APD reveals changing sentiments towards leasing sector

Results from the 2019 APD Business Driver Sentiment Report highlight the impact supply issues relating to the Worldwide Harmonised Light Vehicle Test Procedure (WLTP) had on driver confidence and satisfaction with the leasing sector.

An analysis of data collected from 54,027 individual business driver surveys across eight different event types (accident; breakdown; delivery; glass; order; service or repair; short-term hire; and tyres) revealed that whilst overall customer satisfaction (CSAT) remained unchanged at 84%, net promoter score (NPS) was down from 56 in 2018 to 53 in 2019 – as blame for vehicle delivery delays were directed at leasing companies and not the WLTP rule changes which came into force in September 2018.

WLTP – biggest influencer on results

The adverse scoring in the ‘order’ event type proved to be the biggest influencer on the results during 2019 and, despite fluctuations in the remaining seven categories, dragged the overall results down for the third year in a row.

A deeper analysis into drivers’ verbatim comments using APD’s sentiment analytics tool identified that according to drivers, there had been a breakdown in accurate communication of the implications of the WLTP changes in advance and in many cases where they impacted on an order already in progress.

NPS downturn

Slight downturns in NPS were felt across a further five areas: service or repair; delivery; accident; tyre; and rental, with glass retaining its previous year’s value (73). Meanwhile, breakdown proved to be the shining light, up on by four points on 2018 to 49.

Despite the falls in sentiment values year-on-year, the NPS ratings in all but one (orders) of the eight category scores were over 50. This should be viewed within the context of an overall decline in NPS scores across mobility industry sectors and that when measured against global NPS standards, any score of 50 and above are classed as ‘excellent’ while 70 and above is considered ‘world class’.

CSAT fares more favourably

Whilst NPS scores declined, CSAT feedback fared more favourably year-on-year with feedback improvements in delivery; tyre; and glass, while breakdown remained static. Service or repair; accident; and rental both saw reductions in satisfaction levels. All events, with the exception of orders, remained in excess of 80%.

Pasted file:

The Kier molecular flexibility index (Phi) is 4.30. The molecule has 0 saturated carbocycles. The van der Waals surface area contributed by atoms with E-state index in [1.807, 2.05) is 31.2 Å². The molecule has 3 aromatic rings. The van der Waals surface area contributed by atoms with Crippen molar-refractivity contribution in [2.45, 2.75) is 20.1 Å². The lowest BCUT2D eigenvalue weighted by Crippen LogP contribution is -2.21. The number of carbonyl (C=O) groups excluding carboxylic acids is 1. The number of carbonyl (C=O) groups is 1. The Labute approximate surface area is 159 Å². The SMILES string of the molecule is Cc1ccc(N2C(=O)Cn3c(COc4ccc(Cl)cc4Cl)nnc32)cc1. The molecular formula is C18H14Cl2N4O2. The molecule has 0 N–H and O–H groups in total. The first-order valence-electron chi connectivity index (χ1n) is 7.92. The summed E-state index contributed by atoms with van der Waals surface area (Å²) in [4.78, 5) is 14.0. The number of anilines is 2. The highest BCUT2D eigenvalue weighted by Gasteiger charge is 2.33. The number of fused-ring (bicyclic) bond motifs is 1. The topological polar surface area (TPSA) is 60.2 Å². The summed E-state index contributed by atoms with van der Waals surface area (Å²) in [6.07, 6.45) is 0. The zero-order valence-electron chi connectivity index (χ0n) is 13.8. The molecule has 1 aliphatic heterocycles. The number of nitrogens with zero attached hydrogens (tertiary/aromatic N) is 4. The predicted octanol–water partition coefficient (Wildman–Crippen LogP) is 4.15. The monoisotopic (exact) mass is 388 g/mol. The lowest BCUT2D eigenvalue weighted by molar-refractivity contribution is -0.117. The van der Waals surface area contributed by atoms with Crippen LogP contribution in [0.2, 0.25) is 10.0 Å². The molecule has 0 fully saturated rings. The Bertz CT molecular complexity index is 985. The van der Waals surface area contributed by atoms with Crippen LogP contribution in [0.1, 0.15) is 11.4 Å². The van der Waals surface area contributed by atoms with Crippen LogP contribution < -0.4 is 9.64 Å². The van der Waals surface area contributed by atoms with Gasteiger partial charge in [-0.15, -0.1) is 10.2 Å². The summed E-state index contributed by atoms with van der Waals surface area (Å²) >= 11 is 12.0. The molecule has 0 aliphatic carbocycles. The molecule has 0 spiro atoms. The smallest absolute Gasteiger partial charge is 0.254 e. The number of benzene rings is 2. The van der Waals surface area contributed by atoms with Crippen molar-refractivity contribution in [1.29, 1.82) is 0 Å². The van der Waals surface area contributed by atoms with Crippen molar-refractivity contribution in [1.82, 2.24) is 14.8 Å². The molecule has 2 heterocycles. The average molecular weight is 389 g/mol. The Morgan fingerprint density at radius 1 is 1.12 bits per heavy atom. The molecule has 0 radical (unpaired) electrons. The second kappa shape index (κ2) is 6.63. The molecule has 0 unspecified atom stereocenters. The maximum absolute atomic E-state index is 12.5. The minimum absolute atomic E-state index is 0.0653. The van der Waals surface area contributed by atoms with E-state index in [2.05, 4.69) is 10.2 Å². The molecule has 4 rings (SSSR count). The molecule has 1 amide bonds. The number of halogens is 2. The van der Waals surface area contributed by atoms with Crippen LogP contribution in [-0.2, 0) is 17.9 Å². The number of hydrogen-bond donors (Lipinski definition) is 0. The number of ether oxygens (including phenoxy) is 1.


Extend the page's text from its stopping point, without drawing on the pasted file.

Despite the fall in scores, service or repair was most consistently praised amongst leasing drivers for prompt and excellent service along with courtesy car provision. However, where there were issues, these were almost exclusively connected to flaws in arrangements agreed for collection and delivery. Accident management received consistent praise for a friendly and professional service along with the provision of updates, yet regularly fell short with poor information and lack of communication highlighted.

Communication falls short 

‘WLTP clearly had a major impact on vehicle leasing customer sentiment in 2019 and its introduction was something beyond the leasing companies’ controls,’ explained Paul Turner, executive chairman of APD Global. ‘However, whilst this is true, some leasing companies’ approach to communicating the implications of the changes to customers and their drivers fell short of expectations.’

With regards to both measures – NPS and CSAT – ‘orders’ proved to be the only feedback set which dipped below what proved to be another very strong set of results from across the sector.

Performing highly

‘It is accurate to say the leasing sector continues to perform highly yet there are, without doubt, areas which require attention having slipped across both CSAT and NPS metrics for the past two years – namely service or repair; accident; and rental. These are areas, according to business drivers, that need to be addressed.’

‘The evidence is there for leasing companies to act upon,’ said Paul. ‘As the sector gears up and navigates its way through the complexities caused by the Coronavirus, it will be these seemingly small things which really start to shape the fortunes of vehicle providers.’

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